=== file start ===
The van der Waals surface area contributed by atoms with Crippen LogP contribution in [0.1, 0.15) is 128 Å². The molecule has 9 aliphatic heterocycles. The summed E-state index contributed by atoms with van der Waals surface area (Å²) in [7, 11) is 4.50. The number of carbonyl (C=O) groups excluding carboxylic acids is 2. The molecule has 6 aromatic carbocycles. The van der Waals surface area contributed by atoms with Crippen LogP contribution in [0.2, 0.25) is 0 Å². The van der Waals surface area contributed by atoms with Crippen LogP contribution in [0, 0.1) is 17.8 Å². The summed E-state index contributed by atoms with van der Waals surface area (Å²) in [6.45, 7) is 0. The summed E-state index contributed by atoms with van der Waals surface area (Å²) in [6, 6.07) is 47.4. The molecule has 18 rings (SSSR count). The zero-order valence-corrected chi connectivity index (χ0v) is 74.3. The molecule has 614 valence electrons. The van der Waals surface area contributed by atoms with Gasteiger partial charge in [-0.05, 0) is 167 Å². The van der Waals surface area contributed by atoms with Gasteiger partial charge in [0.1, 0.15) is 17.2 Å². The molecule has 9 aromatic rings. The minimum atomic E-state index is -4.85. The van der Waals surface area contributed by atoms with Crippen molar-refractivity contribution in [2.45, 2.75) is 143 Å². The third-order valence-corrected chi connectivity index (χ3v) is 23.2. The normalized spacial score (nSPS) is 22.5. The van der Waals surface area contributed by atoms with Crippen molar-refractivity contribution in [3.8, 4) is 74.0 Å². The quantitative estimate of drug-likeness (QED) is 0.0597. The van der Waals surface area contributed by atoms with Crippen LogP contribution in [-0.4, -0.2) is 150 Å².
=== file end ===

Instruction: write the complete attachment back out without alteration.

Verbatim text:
The van der Waals surface area contributed by atoms with Crippen LogP contribution in [0.1, 0.15) is 128 Å². The molecule has 9 aliphatic heterocycles. The summed E-state index contributed by atoms with van der Waals surface area (Å²) in [7, 11) is 4.50. The number of carbonyl (C=O) groups excluding carboxylic acids is 2. The molecule has 6 aromatic carbocycles. The van der Waals surface area contributed by atoms with Crippen LogP contribution in [0.2, 0.25) is 0 Å². The van der Waals surface area contributed by atoms with Crippen LogP contribution in [0, 0.1) is 17.8 Å². The summed E-state index contributed by atoms with van der Waals surface area (Å²) in [6.45, 7) is 0. The summed E-state index contributed by atoms with van der Waals surface area (Å²) in [6, 6.07) is 47.4. The molecule has 18 rings (SSSR count). The zero-order valence-corrected chi connectivity index (χ0v) is 74.3. The molecule has 614 valence electrons. The van der Waals surface area contributed by atoms with Gasteiger partial charge in [-0.05, 0) is 167 Å². The van der Waals surface area contributed by atoms with Gasteiger partial charge in [0.1, 0.15) is 17.2 Å². The molecule has 9 aromatic rings. The minimum atomic E-state index is -4.85. The van der Waals surface area contributed by atoms with Crippen molar-refractivity contribution in [2.45, 2.75) is 143 Å². The third-order valence-corrected chi connectivity index (χ3v) is 23.2. The normalized spacial score (nSPS) is 22.5. The van der Waals surface area contributed by atoms with Crippen molar-refractivity contribution in [3.8, 4) is 74.0 Å². The quantitative estimate of drug-likeness (QED) is 0.0597. The van der Waals surface area contributed by atoms with Crippen LogP contribution in [-0.4, -0.2) is 150 Å².